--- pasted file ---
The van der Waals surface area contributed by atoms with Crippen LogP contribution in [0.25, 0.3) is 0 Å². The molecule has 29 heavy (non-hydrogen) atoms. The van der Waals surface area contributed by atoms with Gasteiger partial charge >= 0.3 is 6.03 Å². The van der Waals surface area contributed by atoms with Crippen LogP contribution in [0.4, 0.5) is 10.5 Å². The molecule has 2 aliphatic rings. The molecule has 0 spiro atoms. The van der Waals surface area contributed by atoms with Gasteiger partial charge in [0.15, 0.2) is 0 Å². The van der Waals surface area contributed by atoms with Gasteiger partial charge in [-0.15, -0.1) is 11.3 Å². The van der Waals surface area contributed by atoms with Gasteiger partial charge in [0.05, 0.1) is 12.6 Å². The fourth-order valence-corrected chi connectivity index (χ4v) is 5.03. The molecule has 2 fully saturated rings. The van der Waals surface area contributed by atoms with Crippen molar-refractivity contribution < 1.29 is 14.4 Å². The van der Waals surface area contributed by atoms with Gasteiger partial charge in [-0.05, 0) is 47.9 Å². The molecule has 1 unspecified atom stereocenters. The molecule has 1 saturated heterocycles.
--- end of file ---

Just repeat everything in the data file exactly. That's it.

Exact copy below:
The van der Waals surface area contributed by atoms with Crippen LogP contribution in [0.25, 0.3) is 0 Å². The molecule has 29 heavy (non-hydrogen) atoms. The van der Waals surface area contributed by atoms with Gasteiger partial charge >= 0.3 is 6.03 Å². The van der Waals surface area contributed by atoms with Crippen LogP contribution in [0.4, 0.5) is 10.5 Å². The molecule has 2 aliphatic rings. The molecule has 0 spiro atoms. The van der Waals surface area contributed by atoms with Gasteiger partial charge in [0.15, 0.2) is 0 Å². The van der Waals surface area contributed by atoms with Gasteiger partial charge in [-0.15, -0.1) is 11.3 Å². The van der Waals surface area contributed by atoms with Gasteiger partial charge in [0.05, 0.1) is 12.6 Å². The fourth-order valence-corrected chi connectivity index (χ4v) is 5.03. The molecule has 2 fully saturated rings. The van der Waals surface area contributed by atoms with Crippen molar-refractivity contribution < 1.29 is 14.4 Å². The van der Waals surface area contributed by atoms with Gasteiger partial charge in [-0.05, 0) is 47.9 Å². The molecule has 1 unspecified atom stereocenters. The molecule has 1 saturated heterocycles.